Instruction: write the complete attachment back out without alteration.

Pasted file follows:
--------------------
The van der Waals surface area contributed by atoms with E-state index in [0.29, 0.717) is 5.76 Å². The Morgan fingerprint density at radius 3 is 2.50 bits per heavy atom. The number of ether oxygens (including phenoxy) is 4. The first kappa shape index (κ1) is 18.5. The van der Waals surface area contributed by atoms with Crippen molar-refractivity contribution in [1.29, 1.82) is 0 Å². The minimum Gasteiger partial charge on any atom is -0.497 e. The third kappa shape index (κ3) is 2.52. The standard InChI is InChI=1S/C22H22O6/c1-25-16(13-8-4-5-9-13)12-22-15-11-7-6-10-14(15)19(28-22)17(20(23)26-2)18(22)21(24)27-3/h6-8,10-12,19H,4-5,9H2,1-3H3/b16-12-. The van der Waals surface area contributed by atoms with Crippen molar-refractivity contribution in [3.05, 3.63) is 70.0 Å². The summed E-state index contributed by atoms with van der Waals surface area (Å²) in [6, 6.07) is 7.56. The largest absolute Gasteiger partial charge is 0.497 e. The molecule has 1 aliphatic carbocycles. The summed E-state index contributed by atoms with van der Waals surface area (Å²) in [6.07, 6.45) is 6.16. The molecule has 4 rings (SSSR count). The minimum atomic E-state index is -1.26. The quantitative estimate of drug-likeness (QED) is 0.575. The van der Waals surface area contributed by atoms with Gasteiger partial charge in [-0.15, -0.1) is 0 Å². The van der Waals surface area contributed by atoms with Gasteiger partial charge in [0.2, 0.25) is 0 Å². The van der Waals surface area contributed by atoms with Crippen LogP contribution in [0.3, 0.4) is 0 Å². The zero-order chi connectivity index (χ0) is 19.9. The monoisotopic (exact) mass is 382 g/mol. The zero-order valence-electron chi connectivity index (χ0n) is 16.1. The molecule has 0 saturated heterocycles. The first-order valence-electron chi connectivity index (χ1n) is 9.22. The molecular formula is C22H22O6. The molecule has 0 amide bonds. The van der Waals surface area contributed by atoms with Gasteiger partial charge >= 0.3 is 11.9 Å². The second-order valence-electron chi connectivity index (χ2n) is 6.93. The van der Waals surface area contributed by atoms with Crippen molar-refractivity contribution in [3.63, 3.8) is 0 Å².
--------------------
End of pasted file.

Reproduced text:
The van der Waals surface area contributed by atoms with E-state index in [0.29, 0.717) is 5.76 Å². The Morgan fingerprint density at radius 3 is 2.50 bits per heavy atom. The number of ether oxygens (including phenoxy) is 4. The first kappa shape index (κ1) is 18.5. The van der Waals surface area contributed by atoms with Crippen molar-refractivity contribution in [1.29, 1.82) is 0 Å². The minimum Gasteiger partial charge on any atom is -0.497 e. The third kappa shape index (κ3) is 2.52. The standard InChI is InChI=1S/C22H22O6/c1-25-16(13-8-4-5-9-13)12-22-15-11-7-6-10-14(15)19(28-22)17(20(23)26-2)18(22)21(24)27-3/h6-8,10-12,19H,4-5,9H2,1-3H3/b16-12-. The van der Waals surface area contributed by atoms with Crippen molar-refractivity contribution in [3.05, 3.63) is 70.0 Å². The summed E-state index contributed by atoms with van der Waals surface area (Å²) in [6, 6.07) is 7.56. The largest absolute Gasteiger partial charge is 0.497 e. The molecule has 1 aliphatic carbocycles. The summed E-state index contributed by atoms with van der Waals surface area (Å²) in [6.07, 6.45) is 6.16. The molecule has 4 rings (SSSR count). The minimum atomic E-state index is -1.26. The quantitative estimate of drug-likeness (QED) is 0.575. The van der Waals surface area contributed by atoms with Gasteiger partial charge in [-0.15, -0.1) is 0 Å². The van der Waals surface area contributed by atoms with Gasteiger partial charge in [0.2, 0.25) is 0 Å². The van der Waals surface area contributed by atoms with Crippen LogP contribution in [0.3, 0.4) is 0 Å². The zero-order chi connectivity index (χ0) is 19.9. The monoisotopic (exact) mass is 382 g/mol. The zero-order valence-electron chi connectivity index (χ0n) is 16.1. The molecule has 0 saturated heterocycles. The first-order valence-electron chi connectivity index (χ1n) is 9.22. The molecular formula is C22H22O6. The molecule has 0 amide bonds. The van der Waals surface area contributed by atoms with Gasteiger partial charge >= 0.3 is 11.9 Å². The second-order valence-electron chi connectivity index (χ2n) is 6.93. The van der Waals surface area contributed by atoms with Crippen molar-refractivity contribution in [3.63, 3.8) is 0 Å².